The Interlocking of Drug Business, Corruption, and Politics

15:00 24.09.2010 • Alexander Barentsev , political scientist



A handful of the world's countries are responsible for most of the global drug output (cannabis is the only narcotic culture which has practically unlimited tolerance to climate conditions and can be cultivated in the majority of geographic zones). The Andean Belt countries – Columbia, Peru, and Bolivia – supply the lion's share of cocaine and hashish. The Golden Crescent countries – Afghanistan, Pakistan, and Iran – and the Golden Triangle countries – Afghanistan, Burma, Thailand, and Laos – are the main sources of heroin and other opiates. Due to serious efforts aimed at stemming the drug production, Iran largely deserves being dropped from the list, the share of the Iranian drug business on the global narcotics market currently being taken over by Morocco.

Generally the drug business has a tendency to spread beyond national borders, drugs are produced in smaller quantities in a number of other countries, and the above list will likely grow longer. These days experts no longer divide countries into drug suppliers and importers as the difference is rapidly vanishing.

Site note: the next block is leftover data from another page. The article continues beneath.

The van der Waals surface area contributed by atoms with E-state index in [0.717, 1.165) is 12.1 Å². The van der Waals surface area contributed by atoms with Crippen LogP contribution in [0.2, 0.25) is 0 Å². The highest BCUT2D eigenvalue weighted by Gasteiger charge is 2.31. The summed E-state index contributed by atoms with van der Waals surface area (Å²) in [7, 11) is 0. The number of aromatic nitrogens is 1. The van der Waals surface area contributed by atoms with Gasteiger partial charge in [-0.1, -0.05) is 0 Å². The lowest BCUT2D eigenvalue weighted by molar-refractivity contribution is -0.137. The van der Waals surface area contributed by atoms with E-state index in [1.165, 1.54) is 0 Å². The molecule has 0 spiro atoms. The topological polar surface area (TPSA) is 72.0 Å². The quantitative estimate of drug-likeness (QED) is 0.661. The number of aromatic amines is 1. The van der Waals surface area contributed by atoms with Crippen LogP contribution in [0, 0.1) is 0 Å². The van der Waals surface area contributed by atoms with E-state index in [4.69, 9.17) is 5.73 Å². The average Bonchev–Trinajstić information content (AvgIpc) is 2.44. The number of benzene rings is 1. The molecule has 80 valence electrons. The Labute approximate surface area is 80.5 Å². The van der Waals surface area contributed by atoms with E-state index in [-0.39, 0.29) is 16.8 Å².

Oddly enough, there are “exceptional” countries where candidates are propelled to presidency openly and legitimately for their advocacy of the harvesting of coca which serves as the material for producing cocaine and other drugs. For example, this was the case with Bolivian president Evo Morales, an Indian native who asserts – in fact, quite reasonably - that for Indians coca is a traditional natural product.

Chewing coca leaves which served as a tonic substance was a widespread tradition in the Inca Empire. Coca leaves helped Inca warriors sustain physical endurance and, moreover, routinely circulated as a kind of currency.

Paradoxically, Morales describes his views as socialist and admires Che Guevara who was executed by the Bolivian army soldiers in 1967. Morales's socialism is not fictitious – it is a product of the experience of the man from the social lows who had been familiar with hard peasant work already as a child. Morales was born in a small village in Bolivia's Oruro department into an extremely poor family in which only three of seven children had survived.

Bolivia has seen at least 193 coups since gaining independence in 1825. The origin of Bolivia, a country with the population of 11 million people – over 50% of them being native Americans and mestizos – can be traced back to the ancient Tiwanacu Empire. Bolivia sits on rich natural resources such as silver, tin, and natural gas. In the past, it had been run by dictators, went through civilian conflicts, and happened to fight wars with its neighbors – Chile, Paraguay, and Peru. Throughout various epochs, Bolivia's population comprised a relatively prosperous elite and impoverished masses who worked almost as slaves at plantations and in mines.

In 1980 Bolivia suffered an environmental disaster which killed some 50% of the cattle and destroyed 70% of the crops in the country. Morales's family had to move east to the jungle where it planted citruses and – rather predictably – coca. Bolivians regard it as a sacral plant and also use it for ritual purposes.